The latest airline bomb plot terrorist had British connections, but was denied a second student visa.
Terror plot bomber Umar Farouk Abdul Mutallab, born to a wealthy family in Nigeria, was allegedly showing signs of extremist views when he was granted a student visa to study mechanical engineering at University College London in 2005, the Telegraph reports.
Upon completing his studies in 2008 he travelled to the Middle East before applying to return to the UK in May for another six month course.
However, his request was refused by officials from the UK Borders Agency as he was attempting to enrol on a course being offered by an institution on the Government’s list of bogus colleges.
The media has been critical of the rising number of students entering the UK, which has seen more than one and a half million visas granted to overseas students during the last eight years.
Earlier this year a report by the Home Affairs Select Committee criticised the Government for failing to deal adequately with the explosion in bogus colleges springing up across the UK.
In March tighter restrictions were introduced under Tier 4 of the Points Based system cutting the number of institutions allowed to recruit students from outside the UK.
Around 3,000 educational institutions across the UK have been granted licenses under the points based system but there are only 62 officials employed to vet the colleges and their 13,500 employees say critics.
Sir Andrew Green, Chairman of Migrationwatch has also been deeply critical of the system which he said provided a “gaping hole” in our immigration system.
He said: “We now issue 370,000 student visas a year – almost the entire population of Bristol or Manchester – yet hardly any of the applicants ever see hide nor hair of an Immigration Officer.”
There is also widespread concern that many legitimate universities and colleges are providing fertile recruiting grounds for radical Islamic preachers and banned groups.
Radicalisation among students has been a problem since the 1990s, with many of those involved in terror plots being highly educated graduates.
Three of the July 7 bombers attended university as did most of the gang which planned a fertiliser bomb attack on the Bluewater shopping centre and the Ministry of Sound nightclub.
Ahmed Omar Sheikh, convicted of the kidnap and murder of the journalist Daniel Pearl, was a former student at London School of Economics, and Waseem Mughal, convicted of running a website for al-Qaeda in Iraq, was a former biochemistry student at Leicester University.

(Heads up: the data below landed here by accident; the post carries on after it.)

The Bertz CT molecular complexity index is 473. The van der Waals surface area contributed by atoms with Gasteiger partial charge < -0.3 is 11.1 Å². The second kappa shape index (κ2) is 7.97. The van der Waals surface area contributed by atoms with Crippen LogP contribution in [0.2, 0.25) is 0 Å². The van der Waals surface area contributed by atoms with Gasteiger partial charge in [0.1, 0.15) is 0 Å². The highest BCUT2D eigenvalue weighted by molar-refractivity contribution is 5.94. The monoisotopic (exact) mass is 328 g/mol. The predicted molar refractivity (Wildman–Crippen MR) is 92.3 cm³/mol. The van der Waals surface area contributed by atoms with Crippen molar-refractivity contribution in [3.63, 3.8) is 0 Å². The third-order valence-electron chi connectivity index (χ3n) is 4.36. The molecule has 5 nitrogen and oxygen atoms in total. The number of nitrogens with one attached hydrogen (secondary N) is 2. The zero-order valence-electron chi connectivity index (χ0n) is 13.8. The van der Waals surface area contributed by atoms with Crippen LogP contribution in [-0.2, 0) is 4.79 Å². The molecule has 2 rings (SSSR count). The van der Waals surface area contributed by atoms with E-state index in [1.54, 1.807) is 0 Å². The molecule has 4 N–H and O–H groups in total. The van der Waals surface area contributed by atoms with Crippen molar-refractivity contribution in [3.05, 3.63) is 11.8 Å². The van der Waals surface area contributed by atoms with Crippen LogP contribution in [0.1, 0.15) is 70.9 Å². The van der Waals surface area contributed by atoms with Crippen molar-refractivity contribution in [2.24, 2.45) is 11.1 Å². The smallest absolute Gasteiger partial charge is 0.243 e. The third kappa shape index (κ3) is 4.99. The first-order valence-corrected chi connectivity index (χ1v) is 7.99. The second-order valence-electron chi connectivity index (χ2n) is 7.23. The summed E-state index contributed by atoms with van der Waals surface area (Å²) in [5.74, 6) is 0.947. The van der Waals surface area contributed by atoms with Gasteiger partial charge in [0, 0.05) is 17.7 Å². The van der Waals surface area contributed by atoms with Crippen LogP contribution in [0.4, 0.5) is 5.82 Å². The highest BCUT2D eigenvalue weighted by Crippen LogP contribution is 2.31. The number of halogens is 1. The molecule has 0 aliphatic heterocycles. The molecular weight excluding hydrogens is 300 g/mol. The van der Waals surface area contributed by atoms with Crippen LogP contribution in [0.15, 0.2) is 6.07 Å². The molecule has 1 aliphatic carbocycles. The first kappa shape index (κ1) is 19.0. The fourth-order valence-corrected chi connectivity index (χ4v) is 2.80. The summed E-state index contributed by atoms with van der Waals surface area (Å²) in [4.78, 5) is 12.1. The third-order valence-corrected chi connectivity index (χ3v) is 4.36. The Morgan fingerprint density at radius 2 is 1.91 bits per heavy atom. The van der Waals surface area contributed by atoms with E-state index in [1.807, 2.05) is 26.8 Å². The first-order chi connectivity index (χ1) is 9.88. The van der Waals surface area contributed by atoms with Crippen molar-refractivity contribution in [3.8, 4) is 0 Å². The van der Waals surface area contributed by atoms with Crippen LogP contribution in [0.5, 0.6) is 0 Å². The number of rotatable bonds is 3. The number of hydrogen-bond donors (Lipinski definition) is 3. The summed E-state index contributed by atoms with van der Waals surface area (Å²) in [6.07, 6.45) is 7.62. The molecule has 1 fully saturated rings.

Mughal was a member of the university Islamic society, and the fertiliser bomber Jawad Akbar attended Islamic society meetings at Brunel University, while Yassin Nassari, convicted of smuggling plans for a Qassam rocket into Britain, was president of the University of Westminster’s Islamic society at its Harrow campus in Northwest London.
The gang convicted of the plot to bring down transatlantic airliners in 2006 are also believed to have engaged in radical activities while at university.
Ringleader Abdulla Ahmed Ali, became radicalised as a teenager in East London, later completing a degree in computer systems engineering at City University.
Immigration Matters Comment
If the critics get their way we would be in danger of throwing out the baby with the bath water.
The ‘baby’ in question, fee paying overseas students, are worth over 8 billion to the UK economy according to Home Office figures, and British education is still a respected ‘brand’ all over the world.
The new Tier 4 system, which is still being implemented, has already substantially reduced the number of colleges not providing adequate educational services in the first six months of operation, and should be given time to ‘bed in’.
The suggestion that the UK Border Agency is doing little to clamp down on rouge colleges is simply not true. Thousands of colleges have either not met the new higher standards required for inclusion on the Tier 4 Sponsors Register or had licenses withdrawn.
In addition, renewing a student visa is no longer a formality and for anyone granted permission as a student after the 5th October changing educational providers will require a new student visa.
As a trading nation with a service based economy the UK welcomes 30 million tourists, thousands of business visitors, students, sports people, religious ministers, youth exchange groups and workers brought in to fill skill shortages.
It is impossible to prevent undesirables’ slipping through the net unless Britain closes its doors altogether.
It should be remembered that there are easier ways of entering the UK than under a student visa.
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